Today, I’m not being very archaeological at all (currently watching a repeat of Only Fools and Horses on my day off) so thought I’d write about the last week of my job as Project Officer working with the Hallaton Treasure.
The Hallaton Treasure is an internationally important Late Iron Age find comprising over 5000 Iron Age and Roman coins, a Roman cavalry parade helmet, the remains of around 400 pigs and other unique silver objects which were all buried at an Iron Age shrine in south east Leicestershire between 50 BC and AD 60ish. Many of the finds are displayed at Harborough Museum, Market Harborough where I’m based most of the time.
Saturday 23 July
Spent the day working at the museum’s I Love Archaeology! event as part of the Festival of British Archaeology. I was joined by Leicestershire Finds Liaison Officer, Wendy Scott, who kindly gave up her Saturday to talk to visitors about Roman coins and show them some of her handling collection. I had fun showing kids (and a few adults) how to strike their own replica Corieltavian coins with our bespoke coin striking kit. Also got to show off a few coins from the Treasure which aren’t usually on display and allowed visitors to carefully handle them. A lovely day.
Sunday 24 July
Hallaton Treasure Roadshow visited a Festival event in the village of Great Bowden near Market Harborough organised by the very active Great Bowden Heritage and Archaeology group. They were launching their new book “Furlong and Furrow” and I had another enjoyable day talking to people about the Treasure and doing more coin making. My roadshow events usually involve me dressed as “Seren the Iron Age” woman and this was no exception. Had a go at making a thumb pot out of clay which was one of the fun activities organised by the group for the event. It turns out that Seren is a rubbish potter and I gave up after my third disastrous attempt. Was good to get out of my itchy, woollen tube dress at the end of the day!
Monday 25 July
My first full day back in the office for a while was spent catching up on emails and working towards the next major stage of the project – the displaying the Hallaton Helmet at Harborough Museum following three years of conservation at the British Museum. Conservation work will finish in December this year and the helmet will be displayed at the end of January. It’s such an exciting project to be involved in, but there is still lots to do before the public get to see this magnificent example of a 1st century AD, silver-gilt, cavalry helmet.
Tuesday 26 July
Another Hallaton Treasure Roadshow, this time at Charnwood Museum, Loughborough. A great museum featuring lots of local archaeological finds, well worth a visit. About 100 people took part in the day which included kids craft activities such as making a “Roman helmet” out of card or an Iron Age torc from glittery pipe cleaners. Older visitors could chat to me about the Treasure. Hopefully I didn’t bore them too much, once I get started it’s difficult to stop!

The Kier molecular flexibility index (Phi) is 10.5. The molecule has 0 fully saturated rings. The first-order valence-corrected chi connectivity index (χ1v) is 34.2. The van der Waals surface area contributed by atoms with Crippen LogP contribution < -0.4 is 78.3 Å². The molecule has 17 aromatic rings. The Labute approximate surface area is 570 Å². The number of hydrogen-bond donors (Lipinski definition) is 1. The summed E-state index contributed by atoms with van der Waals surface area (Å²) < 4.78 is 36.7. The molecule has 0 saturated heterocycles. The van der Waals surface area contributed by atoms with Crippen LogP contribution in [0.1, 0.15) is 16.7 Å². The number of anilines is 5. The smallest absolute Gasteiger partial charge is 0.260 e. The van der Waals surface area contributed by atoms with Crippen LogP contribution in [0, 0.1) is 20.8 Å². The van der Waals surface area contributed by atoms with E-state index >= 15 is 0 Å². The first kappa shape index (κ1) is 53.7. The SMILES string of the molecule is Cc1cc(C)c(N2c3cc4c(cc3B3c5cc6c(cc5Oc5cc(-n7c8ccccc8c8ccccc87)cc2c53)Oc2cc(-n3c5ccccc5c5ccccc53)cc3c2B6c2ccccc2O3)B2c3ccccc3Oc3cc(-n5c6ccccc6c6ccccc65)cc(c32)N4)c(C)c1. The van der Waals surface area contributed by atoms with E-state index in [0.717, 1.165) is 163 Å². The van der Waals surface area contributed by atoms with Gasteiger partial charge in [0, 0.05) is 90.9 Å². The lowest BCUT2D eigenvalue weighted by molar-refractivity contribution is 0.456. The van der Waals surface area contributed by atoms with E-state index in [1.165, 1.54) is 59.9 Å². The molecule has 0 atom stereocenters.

Wednesday 27 July
Back in the office, more helmet planning. Took a call from a Roman re-enactment group who we hope to work with at the public launch of the helmet at the end of January. Chatted about hiring stunt Roman cavalrymen and ponies to ride around the town centre. Also sent some emails to the conservation team working on the helmet regarding photographing the finds and timescales etc.
Arranged to visit Tullie House Museum, Carlisle to see their new Roman Frontier Gallery which currently has a Roman cavalry sports helmet from Nijmegen, The Netherlands. This helmet as loaned to the museum following their unsuccessful bid for the Crosby Garrett Helmet. Can’t wait to see it and chat to staff about Roman helmets next month.
Thursday 28 July
Another Roadshow event, this time at The Guildhall, Boston where the Hallaton Treasure Travelling Exhibition is on display. This exhibition has been touring the East Midlandsfor two years and is another interesting aspect of the Hallaton Treasure Project. The Guildhall recorded their highest ever number of visitors in one day, hope in part due to the free activities we were providing. Was impressed by the many finds being displayed in the Guildhall which have just been dug up in an excavation taking place in the town’s Market Place. A wooden patten was the latest find and staff had to spray it with water every hour!
Friday 29 July
Welcome day off. Getting ready for last Festival of Archaeology event taking place at Harborough Museum tomorrow. Re-enactors in for Celts V Romans – should be a great way to end a hectic few weeks.
A week with the Hallaton Treasure Project by Day of Archaeology, unless otherwise expressly stated, is licensed under a Creative Commons Attribution-ShareAlike 3.0 Unported License.